Top U.S. commander in Iraq expects house-to-house fighting for Fallujah
November 9, 2004
ARLINGTON, Va. — Insurgents are planning to use car bombs and improvised explosive devices early in the fight for Fallujah, then retreat into the labyrinthine city center and fight house- to-house, the top U.S. commander in Iraq said Monday.
Gen. George W. Casey Jr., who is commander, Multi-National Force-Iraq, spoke from Baghdad via telephone to Pentagon reporters just hours after the long-anticipated main assault on the city began.
Casey refused to say precisely how many coalition fighters are involved in the Fallujah operation, but admitted that one reporter’s estimate of 15,000 was “in the right ballpark.”
Included in the fight are U.S. soldiers and Marines, as well as Iraqi forces and the United Kingdom’s Black Watch Regiment, which is “working along western bank of Euphrates River to disrupt [insurgent fighters’] movements towards Baghdad,” Casey said.
How many opponents they will face remains unknown, Casey said.
“We’ve been watching this fairly closely,” Casey said. “I think there are people who have moved out; I think there are people who have moved in.”
Yet even though “I don’t have a specific number on the number of enemy who have left; I expect we will have a fight in there over the next few days,” Casey said.
Insurgents are armed with “a range of weapons,” Casey said, including AK-47 semi-automatic weapons, machine guns, rocket-propelled grenades and some anti-aircraft weapons.
However, the insurgents’ “weapons of choice are improvised explosive devices and car bombs,” Casey said.
“Our [intelligence analysts] tell us they [the insurgents] have lined the streets with IEDs,” Casey said.
Coalition forces also as “expect them to come at us with car bombs,” Casey said.
“What we generally see is an outer crust of defense,” Casey said. Then the insurgents “will fall back into the center of the city, where there will be a major confrontation.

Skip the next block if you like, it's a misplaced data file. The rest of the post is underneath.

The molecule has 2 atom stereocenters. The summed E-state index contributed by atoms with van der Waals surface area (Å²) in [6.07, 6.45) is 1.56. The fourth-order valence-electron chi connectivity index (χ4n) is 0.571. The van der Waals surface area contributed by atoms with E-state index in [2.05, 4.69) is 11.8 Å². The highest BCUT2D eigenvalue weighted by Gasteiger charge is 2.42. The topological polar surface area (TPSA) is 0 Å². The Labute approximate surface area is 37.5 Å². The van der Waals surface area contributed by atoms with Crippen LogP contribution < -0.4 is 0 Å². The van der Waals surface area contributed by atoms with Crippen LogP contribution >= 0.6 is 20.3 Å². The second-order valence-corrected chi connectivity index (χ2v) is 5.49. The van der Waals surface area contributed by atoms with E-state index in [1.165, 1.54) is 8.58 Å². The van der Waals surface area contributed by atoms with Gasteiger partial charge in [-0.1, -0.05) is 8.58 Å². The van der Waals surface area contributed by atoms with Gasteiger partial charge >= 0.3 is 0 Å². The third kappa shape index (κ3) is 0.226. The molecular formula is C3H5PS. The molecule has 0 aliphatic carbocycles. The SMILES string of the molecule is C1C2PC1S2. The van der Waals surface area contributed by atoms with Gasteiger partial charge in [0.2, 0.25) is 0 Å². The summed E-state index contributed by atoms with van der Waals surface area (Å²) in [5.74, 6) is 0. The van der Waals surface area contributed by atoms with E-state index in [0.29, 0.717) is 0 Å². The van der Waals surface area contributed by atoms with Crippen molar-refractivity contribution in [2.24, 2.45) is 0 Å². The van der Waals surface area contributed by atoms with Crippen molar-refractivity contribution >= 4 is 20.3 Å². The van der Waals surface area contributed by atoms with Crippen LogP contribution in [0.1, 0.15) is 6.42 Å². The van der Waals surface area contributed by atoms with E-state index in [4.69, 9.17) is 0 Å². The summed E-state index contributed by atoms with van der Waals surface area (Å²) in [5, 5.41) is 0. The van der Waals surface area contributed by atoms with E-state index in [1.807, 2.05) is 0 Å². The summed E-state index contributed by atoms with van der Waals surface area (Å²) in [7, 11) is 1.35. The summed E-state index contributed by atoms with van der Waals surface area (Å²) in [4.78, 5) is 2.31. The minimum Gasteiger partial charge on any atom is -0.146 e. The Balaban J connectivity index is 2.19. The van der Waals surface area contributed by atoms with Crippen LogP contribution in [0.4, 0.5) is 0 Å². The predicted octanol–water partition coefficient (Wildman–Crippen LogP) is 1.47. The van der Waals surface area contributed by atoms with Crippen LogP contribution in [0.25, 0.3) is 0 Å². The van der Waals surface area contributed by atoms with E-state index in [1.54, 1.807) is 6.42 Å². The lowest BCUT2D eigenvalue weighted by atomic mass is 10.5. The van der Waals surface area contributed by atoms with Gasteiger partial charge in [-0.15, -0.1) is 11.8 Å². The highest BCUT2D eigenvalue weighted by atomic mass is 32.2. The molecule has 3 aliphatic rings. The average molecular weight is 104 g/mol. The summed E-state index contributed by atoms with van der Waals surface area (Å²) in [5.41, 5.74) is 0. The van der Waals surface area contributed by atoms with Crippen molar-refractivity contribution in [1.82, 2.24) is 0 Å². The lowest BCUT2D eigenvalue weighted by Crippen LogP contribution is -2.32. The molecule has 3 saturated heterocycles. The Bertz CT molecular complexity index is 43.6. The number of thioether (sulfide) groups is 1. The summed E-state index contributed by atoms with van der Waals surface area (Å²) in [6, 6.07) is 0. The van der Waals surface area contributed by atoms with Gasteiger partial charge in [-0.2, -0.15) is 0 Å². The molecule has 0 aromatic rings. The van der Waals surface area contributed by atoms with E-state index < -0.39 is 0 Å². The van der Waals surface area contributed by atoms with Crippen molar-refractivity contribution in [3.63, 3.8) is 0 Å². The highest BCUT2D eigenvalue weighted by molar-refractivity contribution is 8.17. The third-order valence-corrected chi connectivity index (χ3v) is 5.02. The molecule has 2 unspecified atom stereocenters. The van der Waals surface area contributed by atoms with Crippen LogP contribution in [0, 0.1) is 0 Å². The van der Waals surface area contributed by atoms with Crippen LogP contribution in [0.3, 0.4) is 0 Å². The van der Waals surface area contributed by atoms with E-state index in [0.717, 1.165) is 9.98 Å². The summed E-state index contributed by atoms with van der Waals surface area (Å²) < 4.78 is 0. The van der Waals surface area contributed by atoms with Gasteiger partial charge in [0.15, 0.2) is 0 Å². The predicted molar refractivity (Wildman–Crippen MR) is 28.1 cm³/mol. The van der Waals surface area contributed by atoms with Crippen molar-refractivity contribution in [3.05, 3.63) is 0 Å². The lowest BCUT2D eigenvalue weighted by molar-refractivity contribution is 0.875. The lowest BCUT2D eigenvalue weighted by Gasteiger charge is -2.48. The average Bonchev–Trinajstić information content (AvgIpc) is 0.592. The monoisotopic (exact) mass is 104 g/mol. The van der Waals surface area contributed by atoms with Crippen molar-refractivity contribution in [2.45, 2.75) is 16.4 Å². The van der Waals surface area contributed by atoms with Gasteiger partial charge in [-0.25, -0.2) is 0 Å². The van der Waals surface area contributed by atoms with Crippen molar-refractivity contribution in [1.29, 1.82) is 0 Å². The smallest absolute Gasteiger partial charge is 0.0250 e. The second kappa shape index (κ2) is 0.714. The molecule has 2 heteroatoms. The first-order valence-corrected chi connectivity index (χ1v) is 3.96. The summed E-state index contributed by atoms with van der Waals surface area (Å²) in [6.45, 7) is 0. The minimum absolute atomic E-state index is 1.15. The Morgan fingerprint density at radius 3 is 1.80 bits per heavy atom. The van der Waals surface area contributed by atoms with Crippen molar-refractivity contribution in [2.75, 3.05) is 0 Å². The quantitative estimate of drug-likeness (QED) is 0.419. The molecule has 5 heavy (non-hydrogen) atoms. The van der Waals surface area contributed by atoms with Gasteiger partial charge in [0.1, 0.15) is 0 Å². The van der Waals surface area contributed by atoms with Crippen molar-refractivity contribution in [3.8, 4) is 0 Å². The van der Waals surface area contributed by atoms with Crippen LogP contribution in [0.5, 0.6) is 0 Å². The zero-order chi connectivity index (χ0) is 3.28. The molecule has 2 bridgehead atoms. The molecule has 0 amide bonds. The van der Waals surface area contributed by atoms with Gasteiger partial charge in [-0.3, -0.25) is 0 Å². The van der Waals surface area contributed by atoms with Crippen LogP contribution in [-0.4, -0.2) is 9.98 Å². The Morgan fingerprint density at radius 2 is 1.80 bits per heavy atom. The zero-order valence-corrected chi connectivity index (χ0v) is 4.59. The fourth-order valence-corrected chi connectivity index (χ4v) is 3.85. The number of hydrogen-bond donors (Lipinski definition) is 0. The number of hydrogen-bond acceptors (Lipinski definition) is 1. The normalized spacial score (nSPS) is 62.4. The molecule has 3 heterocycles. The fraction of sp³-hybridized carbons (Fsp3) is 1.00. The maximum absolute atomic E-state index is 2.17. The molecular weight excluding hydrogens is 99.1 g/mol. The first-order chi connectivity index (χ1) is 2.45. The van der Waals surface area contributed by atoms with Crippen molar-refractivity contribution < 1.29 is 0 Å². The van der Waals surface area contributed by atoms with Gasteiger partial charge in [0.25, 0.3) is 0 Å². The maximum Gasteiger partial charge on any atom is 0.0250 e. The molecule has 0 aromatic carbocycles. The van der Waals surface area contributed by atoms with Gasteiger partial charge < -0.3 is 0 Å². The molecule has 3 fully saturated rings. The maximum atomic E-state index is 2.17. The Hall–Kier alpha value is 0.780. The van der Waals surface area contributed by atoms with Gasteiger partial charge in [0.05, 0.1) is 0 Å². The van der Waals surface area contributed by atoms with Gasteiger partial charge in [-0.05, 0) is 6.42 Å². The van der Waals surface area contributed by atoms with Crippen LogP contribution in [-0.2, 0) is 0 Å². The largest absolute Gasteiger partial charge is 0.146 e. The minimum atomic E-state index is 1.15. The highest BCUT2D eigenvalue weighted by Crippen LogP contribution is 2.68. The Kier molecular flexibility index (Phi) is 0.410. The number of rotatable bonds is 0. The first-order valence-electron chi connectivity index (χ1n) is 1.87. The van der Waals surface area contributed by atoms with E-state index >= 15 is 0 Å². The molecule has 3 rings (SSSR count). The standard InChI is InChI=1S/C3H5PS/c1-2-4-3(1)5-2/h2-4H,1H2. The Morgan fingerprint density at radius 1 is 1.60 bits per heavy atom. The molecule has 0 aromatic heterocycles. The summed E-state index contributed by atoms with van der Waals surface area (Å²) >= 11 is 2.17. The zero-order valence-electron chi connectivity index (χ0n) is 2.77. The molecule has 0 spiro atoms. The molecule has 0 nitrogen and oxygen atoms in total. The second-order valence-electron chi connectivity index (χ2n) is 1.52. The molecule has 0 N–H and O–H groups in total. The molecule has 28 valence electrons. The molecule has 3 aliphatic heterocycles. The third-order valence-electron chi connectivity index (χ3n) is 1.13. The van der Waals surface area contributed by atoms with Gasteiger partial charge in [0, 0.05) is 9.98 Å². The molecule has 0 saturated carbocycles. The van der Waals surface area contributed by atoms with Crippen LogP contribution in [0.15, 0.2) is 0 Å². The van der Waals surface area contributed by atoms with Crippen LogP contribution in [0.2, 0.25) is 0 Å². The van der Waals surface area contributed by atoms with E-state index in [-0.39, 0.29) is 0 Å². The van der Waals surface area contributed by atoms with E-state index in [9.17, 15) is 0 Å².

In his first appearance before the Pentagon press corps since well before the elections, Defense Secretary Donald Rumsfeld said Tuesday that unlike April’s unsuccessful attempt to take control of Fallujah, this battle would “absolutely” finish the job.
“I cannot imagine [the battle in Fallujah] would stop without being completed,” he said.
But when asked whether the fall of Fallujah would so discourage other insurgents looking for safe haven in Iraq that they would finally give up the fight, Rumsfeld said, “I wouldn’t use the word ‘final’,” to describe the battle.
Defeating insurgent forces in Iraq “is a tough business and it’s going to take time,” Rumsfeld said. “I wouldn’t suggest this one city [Fallujah will be] the last step in this process.”
However, he added, “Over time a process of tipping will take place. More and more Iraqis will be angry [at the lack of a security in their country] and I think they will turn on [the insurgents].”
Casey said that he has not heard reports by an embedded National Public Radio reporter that said one Iraqi unit that was supposed to fight shrank by 500 men who resigned their positions over the weekend.
However, Casey added, he had received information that some fighters who were supposedly on leave and expected to show up for the fight, did not do so.
Rumsfeld called the reported loss of Iraqi fighters “as an isolated problem,” citing participation by other units in recent fights in Najaf and Samarra.
“The easy thing to do is recruit people and train people,” Rumsfeld said. “The hard stuff is developing noncommissioned officers” and other key leaders.”
Until that happens, Rumsfeld said, is that “what one ought to expect from time to time we’re going to see this kind of thing.”
And regardless, Casey said, any loss of Iraqi fighters would not impact the Fallujah fight.
Meanwhile Rumsfeld refused to respond to questions about whether he would remain for at least part of President Bush’s second term, as he is widely expected to do.
Although he said he has “met with [Bush] two or three times on totally different subjects since the election,” the prospect of his remaining in the cabinet “hasn’t come up in those discussions.”